Our thoughts shape our reality. So let me ask you: What kind of thoughts are you thinking?
This post explains how positive affirmations can help us overcome our negative thought patterns and create a more joyful and successful life.
No, we don’t need to be positive ALL the time.
Before you read a word further, know this: I am not one of those people who refuses to ever have a negative thought or utter a negative word or two. Those people are freaks and I don’t care how happy they claim to be, they are ticking time bombs and you need to stay away from them before they blow.
And, the first time a therapist told me about positive affirmations, I burst into a completely unreciprocated fit of laughter that I punctuated with an awkward sigh and something like, “Oh god, shoot me now.”
So I get it. Believe me, I do.
But the content and quality of our thoughts shape our reality.
But also know this: We are what we think.
In other words, the content and quality of our thoughts shape our reality.
And I, unfortunately, have spent much of the last thirty years berating, belittling, and badgering myself about everything. My more recent gems include:
- Why, oh why did I blurt out “Am I right, ladies!?” after I played that David Beckham underwear ad for my students so we could discuss the persuasive appeals being used by the ad company? Way to alienate every gay kid in the room. Superb, Annie. Superb.
- Ugh, I can’t open this jar! What do I do? I’ve tried everything! I’m so helpless. What kind of independent woman am I? I’m so disgusted by how completely useless I am. I would never survive on my own.
And here’s an oldie but goodie, just to show off my range:
- What kind of an idiot misspells “maverick”? M-a-v-a? Really, Annie? (Yall, I was in the fourth grade.)
Negative self-talk is particularly harmful because many of us do it without even realizing it. We have grown so accustomed to it that it just plays incessantly in the background of our lives, shaping our reality and convincing us that we are not good enough.
And my own negative self-talk was so familiar and comfortable and natural to me that I was shocked–absolutely floored–when a therapist told me she never spoke to herself that way. “It’s a wonder you can get out of bed, let alone be as successful as you’ve been your whole life,” she told me.
So if positive thoughts don’t come easily to us, we need to practice them.
We can counteract these negative thought patterns though. And one way to do that is to repeat affirmations, which are positive statements that usually start with “I am” and end with a positive quality or characteristic.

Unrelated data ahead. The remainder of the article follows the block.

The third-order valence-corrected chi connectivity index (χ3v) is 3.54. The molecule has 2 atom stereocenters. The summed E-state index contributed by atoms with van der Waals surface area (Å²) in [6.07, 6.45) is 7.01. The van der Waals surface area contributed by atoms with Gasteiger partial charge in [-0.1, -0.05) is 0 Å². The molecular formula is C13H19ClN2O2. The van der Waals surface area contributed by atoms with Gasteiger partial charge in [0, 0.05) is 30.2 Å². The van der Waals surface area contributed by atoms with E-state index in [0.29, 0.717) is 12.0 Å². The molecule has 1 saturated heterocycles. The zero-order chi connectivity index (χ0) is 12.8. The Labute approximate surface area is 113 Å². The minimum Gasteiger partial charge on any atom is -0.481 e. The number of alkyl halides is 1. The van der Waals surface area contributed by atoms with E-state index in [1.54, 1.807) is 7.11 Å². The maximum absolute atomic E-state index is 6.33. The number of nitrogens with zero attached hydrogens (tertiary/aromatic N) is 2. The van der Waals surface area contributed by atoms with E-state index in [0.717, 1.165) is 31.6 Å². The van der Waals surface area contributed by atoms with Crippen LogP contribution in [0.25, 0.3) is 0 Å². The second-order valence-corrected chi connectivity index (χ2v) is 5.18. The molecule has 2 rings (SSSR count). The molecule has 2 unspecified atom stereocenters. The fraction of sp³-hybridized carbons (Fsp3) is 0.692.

Here are some examples of positive affirmations:
- I am safe and secure.
- I am capable and good at my job.
- I am worthy of love.
The idea is that if you immerse your brain in positive self-talk for a change, your perspective and in turn your actual experience of life will improve.
You don’t even have to believe the affirmations at first.
If you’re like me, you may feel silly saying these affirmations at first. They might sound cheesy and lame, and I was afraid that I’d feel like an even bigger loser after saying them than I did before. But that feeling is fleeting.
And my husband made the smartest observation: “If you didn’t feel silly, you probably wouldn’t need it.”
The discomfort we feel in saying the affirmation is the very reason we are saying it! Affirmations are designed to accustom us to positive self-talk, self-soothing, and self-love.
You don’t even have to believe the affirmations at first. You just need to recite them. The more you say them, the more comfortable you will get with them. Then, the more possible and real they will seem to you.
Fake it ’til you make it, as they say.
Now be warned. Saying them out loud to yourself might feel so foreign and uncomfortable that you cringe, gag, or turn bright red with mortification. Or, you might need to hear those words so much that they strike a nerve and cause you to burst into tears. All of these reactions are normal.
The most important part is to say them, over and over again, with growing intensity and conviction, until they become just as true and comfortable to you as the ugly, negative thoughts that may come more naturally.
Where do you start? How do you pick an affirmation?
If you think of affirmations as intentions, or even goals, then they become easier to select based on how you are feeling. What feeling do you want to cultivate? What is important to you that you are having trouble living up to at the moment? Pick an affirmation that will help you get there.
For example, I periodically experience intense anxiety. While various breathing techniques and grounding exercises help me cope with bouts of anxiety or panic, positive affirmations also help. One of my favorites isn’t particularly profound, but it does the trick: “I am okay. Everything is okay.”
Want a more specific example? As a tenure-track professor, I get evaluated about every other semester by the members of my tenure committee. This means the department chair and the dean of Humanities both periodically observe my class. Yup, they sit in the back of the room and watch my every move.
On those days, I’m so nervous that I’m prone to second-guessing everything: my lesson plan, my slides, my handouts, even my shoes. So, on the drive to work, I’ll repeat the following affirmation: “I am a capable and inspiring educator. I love my job and am great at what I do.”
Let me know what positive affirmations get you through hard times or just put you in a great mood in the morning!
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